Last year, when Sindh asked its teachers to visit biometric verification centers to confirm their employment and submit employment files for digitization, some showed up from as far as Dubai. Others responded with violence. In Larkana, a PPP stronghold, teachers destroyed all the computers and servers in the center. The system had to be reconstituted and re-started in Karachi.
Sindh’s paper- and file-based system of maintaining employment records has been easy to manipulate. The provincial payroll has included thousands of people who were not employed by the ministry because they used photocopied employment letters, got illegal promotions by bribing clerics, or were ghosts living far away and with other full-time jobs. Relatives could cover for the missing employee in school or just to pick up paychecks.
Today, the digitization process is complete but it is only the first step in getting to an education system where teachers are found in schools.
Education Secretary Fazlullah Pechuho has said that 40 per cent of schools in his province are closed and 40 percent of teachers are ghosts. There are 144,000 teachers in Sindh. Pechuho’s estimate would put ghost teachers at 60,000.
A district official doing an informal survey one morning in Jacobabad district in Northern Sindh reported 70 percent of schools to be closed. But there is no way to know the actual status of a school on any given day without a monitoring system such as the one that exists in Punjab and KP.
“It’s the bad teachers versus the government,” says Nadeem Hussain who is part of Sindh’s Reform Support Unit.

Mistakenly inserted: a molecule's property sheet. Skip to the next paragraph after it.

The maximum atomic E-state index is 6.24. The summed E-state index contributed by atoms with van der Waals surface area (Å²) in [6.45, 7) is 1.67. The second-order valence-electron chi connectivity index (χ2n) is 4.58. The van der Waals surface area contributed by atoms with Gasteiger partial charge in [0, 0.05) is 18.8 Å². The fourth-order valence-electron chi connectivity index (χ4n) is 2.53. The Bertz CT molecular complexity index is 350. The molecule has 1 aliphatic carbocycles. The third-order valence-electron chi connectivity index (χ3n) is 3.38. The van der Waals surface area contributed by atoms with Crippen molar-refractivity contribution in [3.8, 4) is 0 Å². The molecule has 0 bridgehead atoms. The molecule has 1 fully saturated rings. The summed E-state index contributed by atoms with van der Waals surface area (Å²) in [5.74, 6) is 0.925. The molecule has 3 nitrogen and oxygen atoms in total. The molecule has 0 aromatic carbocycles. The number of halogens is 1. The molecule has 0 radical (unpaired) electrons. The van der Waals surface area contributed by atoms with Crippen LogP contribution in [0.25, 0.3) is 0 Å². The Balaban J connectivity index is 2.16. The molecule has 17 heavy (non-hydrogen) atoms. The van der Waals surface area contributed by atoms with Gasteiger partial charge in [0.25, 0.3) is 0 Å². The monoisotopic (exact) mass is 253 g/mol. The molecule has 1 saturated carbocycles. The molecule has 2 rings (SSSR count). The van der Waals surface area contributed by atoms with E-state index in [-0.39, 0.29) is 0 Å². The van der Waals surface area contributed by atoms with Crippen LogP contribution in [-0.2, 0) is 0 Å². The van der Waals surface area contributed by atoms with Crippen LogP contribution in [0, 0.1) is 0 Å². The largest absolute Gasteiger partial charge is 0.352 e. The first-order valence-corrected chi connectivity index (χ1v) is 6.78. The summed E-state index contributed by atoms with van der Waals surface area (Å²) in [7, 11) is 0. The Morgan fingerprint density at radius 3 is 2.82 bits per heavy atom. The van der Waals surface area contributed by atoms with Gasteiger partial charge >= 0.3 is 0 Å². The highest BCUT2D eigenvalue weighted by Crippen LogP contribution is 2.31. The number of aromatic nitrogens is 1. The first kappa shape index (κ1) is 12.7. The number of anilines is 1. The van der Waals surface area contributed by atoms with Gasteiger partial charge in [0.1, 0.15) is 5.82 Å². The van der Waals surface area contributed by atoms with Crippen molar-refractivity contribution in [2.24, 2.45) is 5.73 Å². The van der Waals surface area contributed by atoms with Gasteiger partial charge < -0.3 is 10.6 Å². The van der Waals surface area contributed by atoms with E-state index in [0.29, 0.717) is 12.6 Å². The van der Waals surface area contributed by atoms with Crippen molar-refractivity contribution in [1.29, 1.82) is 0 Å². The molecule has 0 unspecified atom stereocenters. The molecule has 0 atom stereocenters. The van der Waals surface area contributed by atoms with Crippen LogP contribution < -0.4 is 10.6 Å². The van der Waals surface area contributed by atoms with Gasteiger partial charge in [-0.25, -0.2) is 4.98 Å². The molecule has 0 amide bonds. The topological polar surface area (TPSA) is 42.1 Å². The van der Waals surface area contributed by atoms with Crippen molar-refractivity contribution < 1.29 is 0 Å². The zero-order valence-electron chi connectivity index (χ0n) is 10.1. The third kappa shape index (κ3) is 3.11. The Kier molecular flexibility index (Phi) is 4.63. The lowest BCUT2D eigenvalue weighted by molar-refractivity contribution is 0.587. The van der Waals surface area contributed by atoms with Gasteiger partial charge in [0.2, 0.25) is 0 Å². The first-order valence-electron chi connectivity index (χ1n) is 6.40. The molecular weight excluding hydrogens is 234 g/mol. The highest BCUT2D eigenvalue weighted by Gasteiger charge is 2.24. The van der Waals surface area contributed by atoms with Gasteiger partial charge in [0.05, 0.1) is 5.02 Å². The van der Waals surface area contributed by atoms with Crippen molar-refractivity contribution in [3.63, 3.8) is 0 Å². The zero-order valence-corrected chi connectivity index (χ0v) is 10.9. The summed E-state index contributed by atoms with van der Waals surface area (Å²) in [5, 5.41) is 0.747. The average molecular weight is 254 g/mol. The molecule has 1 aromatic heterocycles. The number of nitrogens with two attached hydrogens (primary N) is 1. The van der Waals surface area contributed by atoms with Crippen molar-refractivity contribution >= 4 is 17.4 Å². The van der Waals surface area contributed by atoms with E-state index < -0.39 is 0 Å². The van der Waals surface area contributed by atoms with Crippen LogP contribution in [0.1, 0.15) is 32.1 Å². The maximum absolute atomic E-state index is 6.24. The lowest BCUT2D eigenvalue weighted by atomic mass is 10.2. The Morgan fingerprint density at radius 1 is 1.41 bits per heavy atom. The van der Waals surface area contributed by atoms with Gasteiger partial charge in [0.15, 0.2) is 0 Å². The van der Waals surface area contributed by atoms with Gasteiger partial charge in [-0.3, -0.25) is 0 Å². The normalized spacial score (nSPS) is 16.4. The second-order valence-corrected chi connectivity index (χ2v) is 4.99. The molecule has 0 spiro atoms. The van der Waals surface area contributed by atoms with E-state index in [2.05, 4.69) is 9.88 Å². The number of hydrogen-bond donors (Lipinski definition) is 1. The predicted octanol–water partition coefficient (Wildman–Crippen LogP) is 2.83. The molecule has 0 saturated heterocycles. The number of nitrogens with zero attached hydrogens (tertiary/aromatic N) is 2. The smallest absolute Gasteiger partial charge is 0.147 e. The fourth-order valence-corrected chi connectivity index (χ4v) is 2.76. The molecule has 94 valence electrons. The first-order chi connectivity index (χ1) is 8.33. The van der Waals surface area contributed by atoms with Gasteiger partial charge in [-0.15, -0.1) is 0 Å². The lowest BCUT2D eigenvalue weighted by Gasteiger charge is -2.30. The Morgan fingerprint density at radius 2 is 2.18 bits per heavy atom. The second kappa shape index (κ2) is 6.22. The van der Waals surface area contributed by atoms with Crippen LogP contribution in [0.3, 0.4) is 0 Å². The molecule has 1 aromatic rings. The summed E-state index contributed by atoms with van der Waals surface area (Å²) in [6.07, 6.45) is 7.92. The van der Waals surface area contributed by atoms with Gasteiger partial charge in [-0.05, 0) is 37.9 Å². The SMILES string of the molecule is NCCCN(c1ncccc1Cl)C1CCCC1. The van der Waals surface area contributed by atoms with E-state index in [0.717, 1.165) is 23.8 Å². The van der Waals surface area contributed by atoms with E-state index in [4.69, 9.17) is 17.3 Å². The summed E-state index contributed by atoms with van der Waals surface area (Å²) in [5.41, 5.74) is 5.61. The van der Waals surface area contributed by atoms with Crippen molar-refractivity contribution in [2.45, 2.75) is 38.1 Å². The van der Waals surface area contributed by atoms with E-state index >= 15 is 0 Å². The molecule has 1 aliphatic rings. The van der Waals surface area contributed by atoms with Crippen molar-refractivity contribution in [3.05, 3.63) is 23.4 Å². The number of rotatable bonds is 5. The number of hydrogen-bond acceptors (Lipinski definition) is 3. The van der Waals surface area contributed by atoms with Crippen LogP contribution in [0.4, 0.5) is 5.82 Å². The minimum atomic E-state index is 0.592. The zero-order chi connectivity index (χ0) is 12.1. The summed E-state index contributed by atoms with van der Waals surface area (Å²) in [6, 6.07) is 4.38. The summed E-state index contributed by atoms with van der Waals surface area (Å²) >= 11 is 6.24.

But Sindh cannot even fire missing teachers. They can only stop salaries.
Salaries for 3,000 teachers who did not show up for verification were stopped. At salaries that range from 15,000 to 100,000 rupees per month according to Alif Ailaan, this is significant saving for Sindh.
But one staffer estimates that there are 30,000 to 40,000 ghost teachers in Sindh. He surmises that many used connections or bribes to keep their employment.
Those working on reforms hope that the numbers will increase as the school monitoring system is deployed. Sindh recently hired 225 monitors and equipped them with a motorcycle, and a biometric verification machine. These monitors will visit schools in 15 districts every month to check if they are open, if teachers are present, and how many students are in school. Another 170 monitors will be hired for Sindh’s remaining 14 districts.
“The biometric attendance data will be reconciled with the accountant general’s records since he issues paychecks. Salaries for absent teachers will not be released. If the teacher comes and works, only then are we liable to pay him,” promises Faisal Ahmed Uqaili, Chief Programme Manager of the Reform Support Unit.
But it may, quite literally, be a battle. In November 2015, a protest over teachers’ salaries in Karachi ended with water-cannons, teargas, and a police baton-charge. But teachers at the protest could not even spell “primary” when quizzed.
Is the political will there?
Pechuho is described by staff as “old but techie.” They say he is trying to create an education system that he can control from his iPad. But it’s not clear that he has the political software to make the new systems work.
Pechuho is the brother-in-law of PPP co-chairman Asif Ali Zardari. That makes him powerful and has probably kept him in office for three years.
But according to one analyst, “The biggest hindrance to reform is the PPP itself. Teachers in Sindh are not really teachers, they are political workers. For an MPA, it’s important that his workers get paid. If they get fired, the MPA’s political future might be at stake.” Attempts to fire teachers are often reversed by the chief minister who is under pressure from MPAs.
Teachers also enjoy protection from the courts. According to Umbreen Arif, the World Bank officer in charge of Sindh and Balochistan: “Teachers are rarely dismissed from service. There is a Supreme Court ruling that salaries should not be stopped till disciplinary proceedings are complete because the family of the employee should not suffer. District education officials have told me that they rarely stop the salary of an absentee teacher because of the ruling.”
Bureaucratic leadership, in the form of a strong education secretary, is critical. But correcting Sindh’s historic misuse of public resources also requires political leadership from the top.